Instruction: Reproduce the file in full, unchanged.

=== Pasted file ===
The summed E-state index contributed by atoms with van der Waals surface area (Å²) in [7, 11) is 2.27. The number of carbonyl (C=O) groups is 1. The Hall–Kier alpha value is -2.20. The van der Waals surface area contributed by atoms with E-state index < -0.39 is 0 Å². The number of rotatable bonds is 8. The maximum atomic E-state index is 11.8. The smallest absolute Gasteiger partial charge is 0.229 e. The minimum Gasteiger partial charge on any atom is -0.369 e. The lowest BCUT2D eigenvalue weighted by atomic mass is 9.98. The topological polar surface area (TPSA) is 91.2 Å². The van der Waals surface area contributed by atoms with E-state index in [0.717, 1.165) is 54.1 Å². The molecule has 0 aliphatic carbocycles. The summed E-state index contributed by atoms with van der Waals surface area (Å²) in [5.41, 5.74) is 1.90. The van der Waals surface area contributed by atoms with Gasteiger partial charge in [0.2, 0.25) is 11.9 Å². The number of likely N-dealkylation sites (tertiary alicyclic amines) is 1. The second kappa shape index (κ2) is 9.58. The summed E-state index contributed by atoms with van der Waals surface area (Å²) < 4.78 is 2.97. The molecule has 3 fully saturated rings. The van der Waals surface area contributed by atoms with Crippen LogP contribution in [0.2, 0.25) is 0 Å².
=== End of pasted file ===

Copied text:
The summed E-state index contributed by atoms with van der Waals surface area (Å²) in [7, 11) is 2.27. The number of carbonyl (C=O) groups is 1. The Hall–Kier alpha value is -2.20. The van der Waals surface area contributed by atoms with E-state index < -0.39 is 0 Å². The number of rotatable bonds is 8. The maximum atomic E-state index is 11.8. The smallest absolute Gasteiger partial charge is 0.229 e. The minimum Gasteiger partial charge on any atom is -0.369 e. The lowest BCUT2D eigenvalue weighted by atomic mass is 9.98. The topological polar surface area (TPSA) is 91.2 Å². The van der Waals surface area contributed by atoms with E-state index in [0.717, 1.165) is 54.1 Å². The molecule has 0 aliphatic carbocycles. The summed E-state index contributed by atoms with van der Waals surface area (Å²) in [5.41, 5.74) is 1.90. The van der Waals surface area contributed by atoms with Gasteiger partial charge in [0.2, 0.25) is 11.9 Å². The number of likely N-dealkylation sites (tertiary alicyclic amines) is 1. The second kappa shape index (κ2) is 9.58. The summed E-state index contributed by atoms with van der Waals surface area (Å²) < 4.78 is 2.97. The molecule has 3 fully saturated rings. The van der Waals surface area contributed by atoms with Crippen LogP contribution in [0.2, 0.25) is 0 Å².